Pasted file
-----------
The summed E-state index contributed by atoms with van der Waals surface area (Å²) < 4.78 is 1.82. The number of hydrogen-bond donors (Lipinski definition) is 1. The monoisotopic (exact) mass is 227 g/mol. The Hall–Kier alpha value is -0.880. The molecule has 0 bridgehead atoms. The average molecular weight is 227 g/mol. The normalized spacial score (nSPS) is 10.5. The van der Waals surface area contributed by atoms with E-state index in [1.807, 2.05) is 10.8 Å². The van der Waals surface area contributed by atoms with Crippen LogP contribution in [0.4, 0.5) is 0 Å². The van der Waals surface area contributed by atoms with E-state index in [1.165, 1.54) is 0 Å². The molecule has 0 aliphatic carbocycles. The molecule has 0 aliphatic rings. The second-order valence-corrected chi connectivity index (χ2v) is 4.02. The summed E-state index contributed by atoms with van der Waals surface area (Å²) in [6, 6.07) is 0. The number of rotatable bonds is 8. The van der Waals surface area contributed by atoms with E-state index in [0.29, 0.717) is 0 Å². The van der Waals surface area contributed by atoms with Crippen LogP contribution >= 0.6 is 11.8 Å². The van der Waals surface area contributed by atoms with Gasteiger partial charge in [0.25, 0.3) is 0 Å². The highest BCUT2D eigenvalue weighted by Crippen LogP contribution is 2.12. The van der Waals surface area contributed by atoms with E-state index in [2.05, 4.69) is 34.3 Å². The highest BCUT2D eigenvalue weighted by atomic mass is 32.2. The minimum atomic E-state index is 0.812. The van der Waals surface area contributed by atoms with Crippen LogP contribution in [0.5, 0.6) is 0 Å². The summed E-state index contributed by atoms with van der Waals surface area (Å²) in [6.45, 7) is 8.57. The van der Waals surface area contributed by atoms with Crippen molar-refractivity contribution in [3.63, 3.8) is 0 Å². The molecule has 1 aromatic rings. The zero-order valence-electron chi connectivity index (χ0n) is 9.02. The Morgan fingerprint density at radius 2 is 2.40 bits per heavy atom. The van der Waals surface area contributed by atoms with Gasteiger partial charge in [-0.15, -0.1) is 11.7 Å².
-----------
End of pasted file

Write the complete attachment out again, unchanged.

The summed E-state index contributed by atoms with van der Waals surface area (Å²) < 4.78 is 1.82. The number of hydrogen-bond donors (Lipinski definition) is 1. The monoisotopic (exact) mass is 227 g/mol. The Hall–Kier alpha value is -0.880. The molecule has 0 bridgehead atoms. The average molecular weight is 227 g/mol. The normalized spacial score (nSPS) is 10.5. The van der Waals surface area contributed by atoms with E-state index in [1.807, 2.05) is 10.8 Å². The van der Waals surface area contributed by atoms with Crippen LogP contribution in [0.4, 0.5) is 0 Å². The van der Waals surface area contributed by atoms with E-state index in [1.165, 1.54) is 0 Å². The molecule has 0 aliphatic carbocycles. The molecule has 0 aliphatic rings. The second-order valence-corrected chi connectivity index (χ2v) is 4.02. The summed E-state index contributed by atoms with van der Waals surface area (Å²) in [6, 6.07) is 0. The number of rotatable bonds is 8. The van der Waals surface area contributed by atoms with E-state index in [0.29, 0.717) is 0 Å². The van der Waals surface area contributed by atoms with Crippen LogP contribution >= 0.6 is 11.8 Å². The van der Waals surface area contributed by atoms with Gasteiger partial charge in [0.25, 0.3) is 0 Å². The highest BCUT2D eigenvalue weighted by Crippen LogP contribution is 2.12. The van der Waals surface area contributed by atoms with E-state index in [2.05, 4.69) is 34.3 Å². The highest BCUT2D eigenvalue weighted by atomic mass is 32.2. The minimum atomic E-state index is 0.812. The van der Waals surface area contributed by atoms with Crippen LogP contribution in [0.5, 0.6) is 0 Å². The summed E-state index contributed by atoms with van der Waals surface area (Å²) in [6.45, 7) is 8.57. The van der Waals surface area contributed by atoms with Crippen molar-refractivity contribution in [3.63, 3.8) is 0 Å². The molecule has 1 aromatic rings. The zero-order valence-electron chi connectivity index (χ0n) is 9.02. The Morgan fingerprint density at radius 2 is 2.40 bits per heavy atom. The van der Waals surface area contributed by atoms with Gasteiger partial charge in [-0.15, -0.1) is 11.7 Å².